John Holloway was born in 1929 in Chelsea, London. He attended Chislehurst and Sidcup Grammar School before enrolling at Sidcup School of Art where he took a National Diploma in Design, specializing in his final year in painting. He then did post-graduate studies at Brighton School of Art where he took a Diploma in Arts Teaching, and where he also met fellow artist Denee whom he would marry. Together the couple had five children, two girls and three boys.
Holloway had registered as a conscientious objector when, in 1950, he was called for conscription; instead of national service, therefore, he worked, first as a ward orderly, and then as an operating theatre technician at Queen Mary’s Hospital, Sidcup. Subsequent to this John became an art teacher employed by Hampshire County Council at a newly built secondary school near Havant; here he became Head of the Art Department and continued to teach at the school for a further ten years. In 1966 he moved to Brighton where he taught, initially on the B.Ed. course at the Polytechnic, and then on the BA Visual and Performing Arts course at the University of Brighton before taking early retirement in 1991.
Holloway began to photograph the Sussex Downlands soon after arriving for his teaching post in Brighton. He concerns himself primarily with the traces left by man and animal – archeological and agricultural, but also with the ways in which these traces can be differentially photographed in prevailing weather and light conditions. ‘For a few weeks either side of the spring and autumn equinox’ writes Holloway, ‘the angle of the sun roughly corresponds with the angle of the slope of the north scarp of the hills in such a way that the texture of the tracks and terracettes is revealed” *. And in order to best photograph this richness of texture Holloway works from a high vantage point, either from the top of a hill looking down, or, famously, through the use of a light aircraft. He focuses upon tracks and pathways, animal runs and enclosures, fences and furrows as well as rivers and dew-ponds; he notices archeological remains and repeatedly returns to the ancient chalk hill figures cut into the undulations of the Downland.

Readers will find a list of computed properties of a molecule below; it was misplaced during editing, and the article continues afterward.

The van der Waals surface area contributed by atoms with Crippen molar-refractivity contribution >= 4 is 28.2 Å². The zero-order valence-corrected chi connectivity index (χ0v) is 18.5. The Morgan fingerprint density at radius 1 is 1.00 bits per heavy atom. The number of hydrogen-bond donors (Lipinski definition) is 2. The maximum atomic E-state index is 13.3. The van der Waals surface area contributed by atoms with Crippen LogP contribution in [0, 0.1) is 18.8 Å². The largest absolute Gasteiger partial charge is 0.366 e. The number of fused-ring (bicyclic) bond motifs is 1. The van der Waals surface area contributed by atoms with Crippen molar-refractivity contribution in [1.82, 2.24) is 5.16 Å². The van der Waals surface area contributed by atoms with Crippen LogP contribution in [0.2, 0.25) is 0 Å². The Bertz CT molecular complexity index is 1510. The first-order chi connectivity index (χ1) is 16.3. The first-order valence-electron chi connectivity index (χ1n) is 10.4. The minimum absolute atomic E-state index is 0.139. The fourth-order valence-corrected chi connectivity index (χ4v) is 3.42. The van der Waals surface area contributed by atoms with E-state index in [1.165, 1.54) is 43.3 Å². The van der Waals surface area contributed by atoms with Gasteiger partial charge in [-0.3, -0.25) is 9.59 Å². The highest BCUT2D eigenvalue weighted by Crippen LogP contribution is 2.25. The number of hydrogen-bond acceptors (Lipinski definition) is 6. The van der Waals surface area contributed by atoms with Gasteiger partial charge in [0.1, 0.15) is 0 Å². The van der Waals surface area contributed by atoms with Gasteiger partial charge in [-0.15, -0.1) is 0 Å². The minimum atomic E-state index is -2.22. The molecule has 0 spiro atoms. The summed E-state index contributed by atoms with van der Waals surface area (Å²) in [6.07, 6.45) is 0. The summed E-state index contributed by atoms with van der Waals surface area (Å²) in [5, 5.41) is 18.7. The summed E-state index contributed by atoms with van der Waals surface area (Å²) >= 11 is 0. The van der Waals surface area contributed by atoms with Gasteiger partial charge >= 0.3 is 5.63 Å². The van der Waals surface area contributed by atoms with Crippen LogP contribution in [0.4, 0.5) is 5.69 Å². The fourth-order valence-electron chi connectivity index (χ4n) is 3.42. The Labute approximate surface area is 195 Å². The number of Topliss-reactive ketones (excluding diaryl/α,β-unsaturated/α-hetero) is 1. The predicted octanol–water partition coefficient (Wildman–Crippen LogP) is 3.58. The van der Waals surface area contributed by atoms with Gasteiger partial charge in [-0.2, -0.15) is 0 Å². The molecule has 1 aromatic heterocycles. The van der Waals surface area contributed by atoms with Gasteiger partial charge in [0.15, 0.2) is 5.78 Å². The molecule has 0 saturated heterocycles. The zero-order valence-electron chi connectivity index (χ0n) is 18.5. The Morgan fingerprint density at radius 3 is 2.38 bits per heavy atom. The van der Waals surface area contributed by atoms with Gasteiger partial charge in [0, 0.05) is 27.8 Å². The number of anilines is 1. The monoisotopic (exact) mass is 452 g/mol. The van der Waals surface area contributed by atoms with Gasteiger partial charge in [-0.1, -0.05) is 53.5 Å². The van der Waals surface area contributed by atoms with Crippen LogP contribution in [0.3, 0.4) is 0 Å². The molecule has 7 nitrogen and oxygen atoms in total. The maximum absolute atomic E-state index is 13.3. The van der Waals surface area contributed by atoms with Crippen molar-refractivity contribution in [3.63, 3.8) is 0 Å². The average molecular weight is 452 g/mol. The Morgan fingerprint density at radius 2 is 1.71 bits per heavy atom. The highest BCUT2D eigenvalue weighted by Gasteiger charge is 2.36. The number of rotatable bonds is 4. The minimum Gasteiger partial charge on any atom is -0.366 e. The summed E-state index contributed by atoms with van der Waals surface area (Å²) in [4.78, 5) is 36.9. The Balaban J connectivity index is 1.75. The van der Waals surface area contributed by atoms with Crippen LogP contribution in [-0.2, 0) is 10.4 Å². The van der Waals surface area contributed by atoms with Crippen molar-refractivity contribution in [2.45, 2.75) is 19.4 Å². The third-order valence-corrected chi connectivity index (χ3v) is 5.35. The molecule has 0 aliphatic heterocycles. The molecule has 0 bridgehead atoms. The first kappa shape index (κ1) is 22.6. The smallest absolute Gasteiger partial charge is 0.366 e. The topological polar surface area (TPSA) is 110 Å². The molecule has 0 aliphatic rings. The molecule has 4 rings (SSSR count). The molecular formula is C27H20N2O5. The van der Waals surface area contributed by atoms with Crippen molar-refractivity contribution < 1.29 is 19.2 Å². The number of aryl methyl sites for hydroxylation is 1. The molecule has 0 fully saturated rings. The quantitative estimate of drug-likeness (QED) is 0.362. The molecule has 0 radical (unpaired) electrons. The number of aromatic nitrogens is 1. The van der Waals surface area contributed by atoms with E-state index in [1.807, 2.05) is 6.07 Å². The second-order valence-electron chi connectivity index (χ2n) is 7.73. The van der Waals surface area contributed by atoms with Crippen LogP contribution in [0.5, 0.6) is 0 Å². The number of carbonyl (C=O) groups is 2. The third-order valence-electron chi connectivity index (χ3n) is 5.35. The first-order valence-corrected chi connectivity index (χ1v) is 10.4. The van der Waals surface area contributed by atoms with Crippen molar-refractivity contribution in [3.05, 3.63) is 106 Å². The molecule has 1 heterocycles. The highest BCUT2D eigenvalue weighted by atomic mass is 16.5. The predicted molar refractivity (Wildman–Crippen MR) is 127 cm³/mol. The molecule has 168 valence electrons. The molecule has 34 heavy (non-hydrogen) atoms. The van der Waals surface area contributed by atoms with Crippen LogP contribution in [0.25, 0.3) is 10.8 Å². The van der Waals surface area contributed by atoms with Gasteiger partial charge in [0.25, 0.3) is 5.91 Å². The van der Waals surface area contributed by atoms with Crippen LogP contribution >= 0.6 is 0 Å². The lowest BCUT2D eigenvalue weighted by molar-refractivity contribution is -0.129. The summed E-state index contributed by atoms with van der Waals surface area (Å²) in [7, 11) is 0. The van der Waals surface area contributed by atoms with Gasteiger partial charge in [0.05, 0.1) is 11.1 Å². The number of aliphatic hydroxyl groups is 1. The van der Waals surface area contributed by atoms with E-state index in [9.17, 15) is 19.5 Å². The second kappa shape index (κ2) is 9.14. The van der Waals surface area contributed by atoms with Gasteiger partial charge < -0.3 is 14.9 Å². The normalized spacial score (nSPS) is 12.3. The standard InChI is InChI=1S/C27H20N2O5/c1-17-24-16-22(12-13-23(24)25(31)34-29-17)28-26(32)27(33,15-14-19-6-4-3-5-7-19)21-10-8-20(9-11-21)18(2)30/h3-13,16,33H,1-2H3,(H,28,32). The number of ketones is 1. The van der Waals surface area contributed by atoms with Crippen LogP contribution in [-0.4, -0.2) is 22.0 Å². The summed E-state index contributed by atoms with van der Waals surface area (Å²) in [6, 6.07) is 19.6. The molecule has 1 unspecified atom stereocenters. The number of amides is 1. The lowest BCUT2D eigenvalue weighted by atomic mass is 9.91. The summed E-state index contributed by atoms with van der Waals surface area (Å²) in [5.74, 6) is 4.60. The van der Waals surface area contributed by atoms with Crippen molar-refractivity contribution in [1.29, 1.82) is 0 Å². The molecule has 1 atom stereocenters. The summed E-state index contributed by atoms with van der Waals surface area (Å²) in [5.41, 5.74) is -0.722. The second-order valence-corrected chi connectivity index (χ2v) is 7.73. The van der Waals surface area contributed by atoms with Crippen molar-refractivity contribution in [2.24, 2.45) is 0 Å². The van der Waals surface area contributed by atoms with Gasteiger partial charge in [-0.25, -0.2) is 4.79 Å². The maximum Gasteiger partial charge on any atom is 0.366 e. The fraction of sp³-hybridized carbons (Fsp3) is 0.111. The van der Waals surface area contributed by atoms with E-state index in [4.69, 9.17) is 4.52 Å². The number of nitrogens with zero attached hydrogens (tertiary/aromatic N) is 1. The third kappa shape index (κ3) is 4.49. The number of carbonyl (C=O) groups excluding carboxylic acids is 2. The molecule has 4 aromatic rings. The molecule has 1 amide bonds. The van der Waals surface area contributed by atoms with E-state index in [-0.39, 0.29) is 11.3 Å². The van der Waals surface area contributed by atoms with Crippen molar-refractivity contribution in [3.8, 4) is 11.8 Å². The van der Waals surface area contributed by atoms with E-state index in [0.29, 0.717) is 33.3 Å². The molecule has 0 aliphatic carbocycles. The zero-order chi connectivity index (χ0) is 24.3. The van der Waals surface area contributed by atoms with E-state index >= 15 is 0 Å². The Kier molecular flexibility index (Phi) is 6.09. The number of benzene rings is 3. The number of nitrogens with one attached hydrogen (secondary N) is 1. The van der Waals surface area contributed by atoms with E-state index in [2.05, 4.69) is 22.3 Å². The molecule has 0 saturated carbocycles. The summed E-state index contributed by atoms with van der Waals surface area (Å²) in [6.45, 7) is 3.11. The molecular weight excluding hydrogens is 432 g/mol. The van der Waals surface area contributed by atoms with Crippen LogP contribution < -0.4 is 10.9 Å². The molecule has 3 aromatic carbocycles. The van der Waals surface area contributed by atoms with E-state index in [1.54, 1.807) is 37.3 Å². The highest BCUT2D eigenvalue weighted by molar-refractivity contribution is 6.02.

When still only eighteen years of age Holloway visited the Towner, Eastbourne, to see an exhibition of the work of Eric Ravilious. Ravilious, of course, was also fascinated by the chalk figures (see Art Prints) and in certain respects the two artist’s work can be compared.There is a graphic clarity in the work of both – each artist finds a pattern within which to situate the elements, and evident also is a strong affection in the work of both for their chosen subject.
But whereas Ravilious infuses his paintings of the Downs with a palpable romantic intensity, the affection in Holloway’s photographs, though profound, is more restrained. Holloway delights, however, in the details – the way tracks dot their way across snow laden cliffs, or wind creates shimmering ruffles on the waters of the Cuckmere River.
And his accuracy of portrayal is the result of considerable knowledge – both as a naturalist and an ecologist. But it is these details within the photographs which tell of Holloway’s ability, not only to see and to understand, but to sustain the kind of affection that stems from a desire to truly attend to that which he photographs.
Holloway’s profound affection for the Downs, evidenced through the details in these photographs, transmits itself to the viewer. For all those who love the rolling hills, their close-cropped turf, their pathways, their ancient chalk figures, these photographs have an evocative appeal: they seem to capture the very experience of the Downlands.